10th Anniversary Dreams Campaign 10 Question Series - Stacey Keare

One of the ways we are celebrating our 10th Anniversary Dreams Campaign is through a 10 Question Series. The Dreams Campaign was created on the belief that girls who dream, become women with vision and through this campaign we hope to connect the SEGA girls with people and organizations around the world through their shared dreams. Our goal is to show each girl at SEGA the endless possibilities that come from investing in girls' education. We are excited for you to read our 10 Question Series with Stacey Keare, President of the Girls Rights Project.


1. What did you aspire for at an early age?

I think I aspired to do something like join the foreign service or be a civil rights lawyer.

2. What inspired those dreams?

My dad worked at the World Bank (I was born in Malaysia) and my grandmother was a lawyer. They were my two role models. Also a family friend was Senator Sam Nunn and I have always had a certain interest in politics.

3. What is the most difficult decision you’ve had to make to pursue your dream?

My personal life has complicated some decisions. I met my husband as a freshman in college. By the time I had spent 5 years in graduate school I was ready to be with him and we had to decide where we would both want to live. We both love California but some of the career choices would have been elsewhere.

4. What’s one thing you would tell your younger self?

I would tell myself that the period of life where you get to decide things for yourself is short if you want to move on and have a family. So keep an open mind but move confidently towards your dreams and don’t waste time.

5. Who is someone you look up to / admire?

So many people I have met through my foundation. Molly Melching of Tostan. Scott Neeson of Cambodia Childrens Fund. Barbara Bylenga of She Can. I have been so fortunate to meet so many social entrepreneurs who are incredibly dedicated and talented. Also Bryan Stevenson.

6. What is the best piece of advice you ever received?

My best advice came from my parents who did not pressure us (my sister brother and I) to do anything. I see so many parents want to direct and make decisions for their children. My parents said to trust your self, follow your interests, and also follow your heart. All of these things worked out for me.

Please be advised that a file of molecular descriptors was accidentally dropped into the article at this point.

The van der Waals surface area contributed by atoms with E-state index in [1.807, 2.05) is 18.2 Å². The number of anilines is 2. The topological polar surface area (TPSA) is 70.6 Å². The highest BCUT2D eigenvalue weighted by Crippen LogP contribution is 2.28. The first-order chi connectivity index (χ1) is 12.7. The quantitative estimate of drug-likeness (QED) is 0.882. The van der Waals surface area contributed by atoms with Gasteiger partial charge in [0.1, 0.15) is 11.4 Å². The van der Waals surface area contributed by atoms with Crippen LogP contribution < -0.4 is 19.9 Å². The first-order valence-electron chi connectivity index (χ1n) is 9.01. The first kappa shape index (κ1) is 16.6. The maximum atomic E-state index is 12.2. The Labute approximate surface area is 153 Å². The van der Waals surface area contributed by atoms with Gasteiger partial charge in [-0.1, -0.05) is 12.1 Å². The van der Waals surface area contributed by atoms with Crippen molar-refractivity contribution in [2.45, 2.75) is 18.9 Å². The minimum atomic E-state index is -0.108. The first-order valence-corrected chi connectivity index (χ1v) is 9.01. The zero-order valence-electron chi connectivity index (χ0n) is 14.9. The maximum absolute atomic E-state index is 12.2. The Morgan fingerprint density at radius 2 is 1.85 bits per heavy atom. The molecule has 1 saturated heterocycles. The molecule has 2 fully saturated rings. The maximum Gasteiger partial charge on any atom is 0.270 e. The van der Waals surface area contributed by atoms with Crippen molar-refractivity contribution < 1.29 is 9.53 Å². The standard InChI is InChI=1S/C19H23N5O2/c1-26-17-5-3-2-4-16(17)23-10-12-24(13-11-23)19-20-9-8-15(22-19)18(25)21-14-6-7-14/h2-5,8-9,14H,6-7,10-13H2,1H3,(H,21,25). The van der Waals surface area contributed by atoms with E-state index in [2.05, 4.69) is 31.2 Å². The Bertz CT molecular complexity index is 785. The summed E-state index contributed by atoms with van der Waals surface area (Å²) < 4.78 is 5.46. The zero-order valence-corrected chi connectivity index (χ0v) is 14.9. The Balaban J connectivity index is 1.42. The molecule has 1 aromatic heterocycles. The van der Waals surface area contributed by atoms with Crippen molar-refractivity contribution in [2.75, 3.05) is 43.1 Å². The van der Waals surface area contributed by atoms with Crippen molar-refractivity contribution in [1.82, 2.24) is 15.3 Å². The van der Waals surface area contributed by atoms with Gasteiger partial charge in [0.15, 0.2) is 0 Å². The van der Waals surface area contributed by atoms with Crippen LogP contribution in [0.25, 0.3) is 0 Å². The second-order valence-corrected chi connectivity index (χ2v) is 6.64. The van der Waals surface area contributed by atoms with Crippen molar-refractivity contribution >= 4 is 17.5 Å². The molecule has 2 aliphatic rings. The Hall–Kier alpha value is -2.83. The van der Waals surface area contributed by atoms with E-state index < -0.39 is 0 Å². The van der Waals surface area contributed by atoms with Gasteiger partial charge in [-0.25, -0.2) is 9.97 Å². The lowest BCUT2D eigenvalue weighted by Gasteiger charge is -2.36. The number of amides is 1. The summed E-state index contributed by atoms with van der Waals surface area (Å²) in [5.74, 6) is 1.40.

7. Who was your best teacher/helper on your journey?

Diane Tavenner was a great teacher for me. She runs Summit Public Schools and I was on her board for 9 years. She taught me to never get frazzled by anything. She had so many road blocks put in her way and she never ever sweated it (at least not that we could see.)

8. How did your environment/friends shape/support your dreams?

I grew up as an athlete and I grew up with very supportive parents. Both of these things gave me a lot of confidence to do what I wanted to do.

9. Was there ever a time you felt uncertain about your dream?

I feel like my dreams have evolved and that’s been very exciting to learn. My interest in Girls Rights specifically grew out of having three daughters, at which point I became hyper aware of the difficulties girls face. If you have a change in your dreams continue to follow that path.

10. What is a piece of advice you have for the SEGA girls?

Be fearless. Do not worry about obstacles. Trust yourself. But also work really hard.

Stacey Keare, President of the Girls Rights Project, an organization that has provided over $3.5 million in grants to organizations that address issues of human rights, health, and education. The Girls Rights Project focuses on projects that will provide girls with lives of autonomy, dignity, and hope.

Matthew Plourde